HC Deb 16 June 1967 vol 748 cc1001-7

3.18 p.m.

Mr. Donald Chapman (Birmingham, Northfield)

I beg to move Amendment No. 1, in page 1, line 6, after 'avoid', to insert 'unreasonable'.

Despite some remarks which you made a few moments ago, Mr. Speaker, about the number of Bills trembling on the brink, this Bill needs some discussion and must not go through in just a few minutes. It is an important Bill and the Amendments affect it considerably. The Bill has had an interesting career. It was not discussed at all on Second Reading, thanks to the luck of the hon. Member for Worthing (Mr. Higgins) in getting it accepted at 4 o'clock in Friday, 14th April. Secondly, even in Standing Committee, Clause 1, which is the operative Clause, was accepted only on the casting vote of the Chairman of the Committee.

Mr. Speaker

These remarks may be all right for a discussion on a Question, "That the Clause stand part of the Bill", or on Third Reading, but the hon. Member must now come to his Amendment.

Mr. Chapman

I am coming to my Amendment with this final introductory remark, Mr. Speaker.

The Amendment makes a substantial alteration to the Bill. The last thing which can be claimed for the Bill is that it is an agreed Measure, which is why we must probe the wording of Clause 1 carefully and try to improve it. We may manage to reach the point where we need not oppose the Bill on Third Reading, but much depends on how the hon. Member for Worthing responds to our pressure and the effect which we are advised our Amendments would have, and whether the Home Office thinks that they are possible and workable.

This Amendment would interpose the word "unreasonable" between "avoid" and "disturbance". Clause 1 says that the licensing authority, which in this case is the local authority, may impose times of opening and closing on refreshment houses at night in order to avoid disturbance to residents in the neighbourhood. My Amendment says that the authority would have that power only to avoid unreasonable disturbance.

Mr. Terence L. Higgins (Worthing)

It may save time if I make it perfectly clear that I am prepared to accept the Amendment. I am sure that that would be the wish of all those who are on the Standing Committee.

Mr. Chapman

The hon. Gentleman is very helpful and I shall be as brief as I can, but I want to use this opportunity to make it clear that this is a difficult matter and that I want to hear the advice of the Home Secretary about it.

An Act of 1860 defines refreshment houses as being all houses, rooms, shops or buildings kept open for public refreshment at night, between 10 p.m. and 5 a.m., and the Clause would provide a sweeping power to control their hours of opening and closing.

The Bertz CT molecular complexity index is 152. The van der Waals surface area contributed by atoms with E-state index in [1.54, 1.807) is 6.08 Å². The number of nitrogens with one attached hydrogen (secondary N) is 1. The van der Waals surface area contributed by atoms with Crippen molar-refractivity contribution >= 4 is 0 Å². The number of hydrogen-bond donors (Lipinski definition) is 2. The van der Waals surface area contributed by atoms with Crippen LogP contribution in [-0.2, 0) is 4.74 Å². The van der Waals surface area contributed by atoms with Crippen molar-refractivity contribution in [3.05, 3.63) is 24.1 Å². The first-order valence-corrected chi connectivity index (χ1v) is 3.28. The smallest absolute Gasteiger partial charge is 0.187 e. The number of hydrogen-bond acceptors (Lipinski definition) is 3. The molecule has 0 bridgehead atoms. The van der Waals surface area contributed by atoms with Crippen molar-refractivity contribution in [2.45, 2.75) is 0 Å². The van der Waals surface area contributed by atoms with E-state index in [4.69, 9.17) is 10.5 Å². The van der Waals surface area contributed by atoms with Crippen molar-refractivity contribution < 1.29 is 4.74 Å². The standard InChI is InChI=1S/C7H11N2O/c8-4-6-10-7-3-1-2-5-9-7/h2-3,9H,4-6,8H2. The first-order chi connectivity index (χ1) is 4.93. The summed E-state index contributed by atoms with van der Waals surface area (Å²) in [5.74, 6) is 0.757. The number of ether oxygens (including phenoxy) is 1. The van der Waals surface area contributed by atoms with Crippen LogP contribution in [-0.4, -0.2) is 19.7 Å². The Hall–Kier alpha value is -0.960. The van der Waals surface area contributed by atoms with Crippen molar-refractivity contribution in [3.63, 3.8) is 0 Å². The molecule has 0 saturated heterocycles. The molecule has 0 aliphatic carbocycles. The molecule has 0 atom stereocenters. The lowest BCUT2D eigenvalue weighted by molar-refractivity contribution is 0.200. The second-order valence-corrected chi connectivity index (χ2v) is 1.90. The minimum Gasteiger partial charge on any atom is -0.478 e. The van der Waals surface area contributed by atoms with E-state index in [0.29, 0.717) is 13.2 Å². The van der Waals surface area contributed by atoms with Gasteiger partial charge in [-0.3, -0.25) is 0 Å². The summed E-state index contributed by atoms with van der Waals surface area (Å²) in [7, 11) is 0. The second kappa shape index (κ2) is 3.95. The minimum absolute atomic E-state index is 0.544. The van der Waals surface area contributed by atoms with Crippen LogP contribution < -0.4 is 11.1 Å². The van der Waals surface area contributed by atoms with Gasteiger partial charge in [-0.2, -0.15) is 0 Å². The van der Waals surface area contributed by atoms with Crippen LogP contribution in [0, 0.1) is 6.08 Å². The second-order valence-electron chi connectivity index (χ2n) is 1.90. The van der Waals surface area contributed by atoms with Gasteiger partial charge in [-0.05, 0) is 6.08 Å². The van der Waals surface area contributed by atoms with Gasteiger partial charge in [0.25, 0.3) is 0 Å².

With the Bill drafted as it is, it could mean that every one of them could easily be closed between 11 p.m. and 5 a.m. because it is almost impossible to avoid disturbance. The Bill as drafted means avoiding any disturbance to the residents of the neighbourhood.

Any refreshment house, whether it has people driving up to it in cars and slamming the doors, or people talking outside, or has cooking fumes—which is a disturbance—or has flashing lights inside or outside, could be affected. All of these things are disturbances. Any legitimate way of carrying on the business of a refreshment house after 11 o'clock at night could easily, and almost certainly would, be a disturbance to the residents of the neighbourhood.

Mr. Higgins


Mr. Chapman

Many of the circumstances which I have been outlining could be disturbances. [HON. MEMBERS: "Give way."] I have given way to the hon. Gentleman, and he can speak in a moment. I will not be long, but if he provokes me I shall take longer.

May I ask my right hon. Friend the Minister of State of the Home Department whether it is a convenient way to limit the operation of this Clause to use the word "unreasonable" between "avoid" and "disturbance"? After all, we do not want to reach a situation where anyone living in a flat over a restaurant, anyone in an area where there is mixed development of residential buildings and cafes, can say, under the Bill as it stands at present, that he is suffering disturbance and demand that the local authority controls the business, insisting that it be closed after 11 p.m.